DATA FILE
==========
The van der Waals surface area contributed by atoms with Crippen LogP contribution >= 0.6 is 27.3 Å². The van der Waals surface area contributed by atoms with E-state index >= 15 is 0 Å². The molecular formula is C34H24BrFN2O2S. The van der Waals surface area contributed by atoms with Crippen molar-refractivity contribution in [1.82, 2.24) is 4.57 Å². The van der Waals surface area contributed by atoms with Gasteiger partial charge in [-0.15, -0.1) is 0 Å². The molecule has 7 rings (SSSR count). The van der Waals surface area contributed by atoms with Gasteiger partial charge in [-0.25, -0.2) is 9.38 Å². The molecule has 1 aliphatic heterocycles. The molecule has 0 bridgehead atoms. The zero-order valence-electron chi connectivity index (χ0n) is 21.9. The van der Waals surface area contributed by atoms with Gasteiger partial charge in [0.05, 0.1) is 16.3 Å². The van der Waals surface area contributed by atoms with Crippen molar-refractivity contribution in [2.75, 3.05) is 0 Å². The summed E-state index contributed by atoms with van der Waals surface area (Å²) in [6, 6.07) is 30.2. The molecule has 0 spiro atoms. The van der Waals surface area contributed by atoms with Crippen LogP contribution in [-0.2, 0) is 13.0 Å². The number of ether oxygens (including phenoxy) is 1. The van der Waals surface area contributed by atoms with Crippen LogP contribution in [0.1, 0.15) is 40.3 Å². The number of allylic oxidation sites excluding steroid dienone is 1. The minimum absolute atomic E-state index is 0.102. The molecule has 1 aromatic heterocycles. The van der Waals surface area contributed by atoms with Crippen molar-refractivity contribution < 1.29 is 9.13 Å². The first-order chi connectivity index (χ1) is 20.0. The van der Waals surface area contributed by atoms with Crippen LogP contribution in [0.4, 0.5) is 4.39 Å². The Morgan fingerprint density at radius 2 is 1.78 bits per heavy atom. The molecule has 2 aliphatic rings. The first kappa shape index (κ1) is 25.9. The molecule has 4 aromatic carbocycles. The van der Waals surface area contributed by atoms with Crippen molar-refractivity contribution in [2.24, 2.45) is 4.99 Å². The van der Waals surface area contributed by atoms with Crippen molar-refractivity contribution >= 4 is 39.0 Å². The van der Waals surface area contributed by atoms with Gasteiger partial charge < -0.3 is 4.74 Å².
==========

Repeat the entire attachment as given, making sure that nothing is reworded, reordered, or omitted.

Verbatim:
The van der Waals surface area contributed by atoms with Crippen LogP contribution >= 0.6 is 27.3 Å². The van der Waals surface area contributed by atoms with E-state index >= 15 is 0 Å². The molecular formula is C34H24BrFN2O2S. The van der Waals surface area contributed by atoms with Crippen molar-refractivity contribution in [1.82, 2.24) is 4.57 Å². The van der Waals surface area contributed by atoms with Gasteiger partial charge in [-0.15, -0.1) is 0 Å². The molecule has 7 rings (SSSR count). The van der Waals surface area contributed by atoms with Gasteiger partial charge in [-0.25, -0.2) is 9.38 Å². The molecule has 1 aliphatic heterocycles. The molecule has 0 bridgehead atoms. The zero-order valence-electron chi connectivity index (χ0n) is 21.9. The van der Waals surface area contributed by atoms with Gasteiger partial charge in [0.05, 0.1) is 16.3 Å². The van der Waals surface area contributed by atoms with Crippen molar-refractivity contribution in [2.75, 3.05) is 0 Å². The summed E-state index contributed by atoms with van der Waals surface area (Å²) in [6, 6.07) is 30.2. The molecule has 0 spiro atoms. The van der Waals surface area contributed by atoms with Crippen LogP contribution in [-0.2, 0) is 13.0 Å². The number of ether oxygens (including phenoxy) is 1. The van der Waals surface area contributed by atoms with Crippen LogP contribution in [0.1, 0.15) is 40.3 Å². The number of allylic oxidation sites excluding steroid dienone is 1. The minimum absolute atomic E-state index is 0.102. The molecule has 1 aromatic heterocycles. The van der Waals surface area contributed by atoms with Crippen molar-refractivity contribution < 1.29 is 9.13 Å². The first-order chi connectivity index (χ1) is 20.0. The van der Waals surface area contributed by atoms with Crippen LogP contribution in [0.4, 0.5) is 4.39 Å². The Morgan fingerprint density at radius 2 is 1.78 bits per heavy atom. The molecule has 2 aliphatic rings. The first kappa shape index (κ1) is 25.9. The molecule has 4 aromatic carbocycles. The van der Waals surface area contributed by atoms with Crippen molar-refractivity contribution in [2.24, 2.45) is 4.99 Å². The van der Waals surface area contributed by atoms with Crippen molar-refractivity contribution >= 4 is 39.0 Å². The van der Waals surface area contributed by atoms with Gasteiger partial charge < -0.3 is 4.74 Å².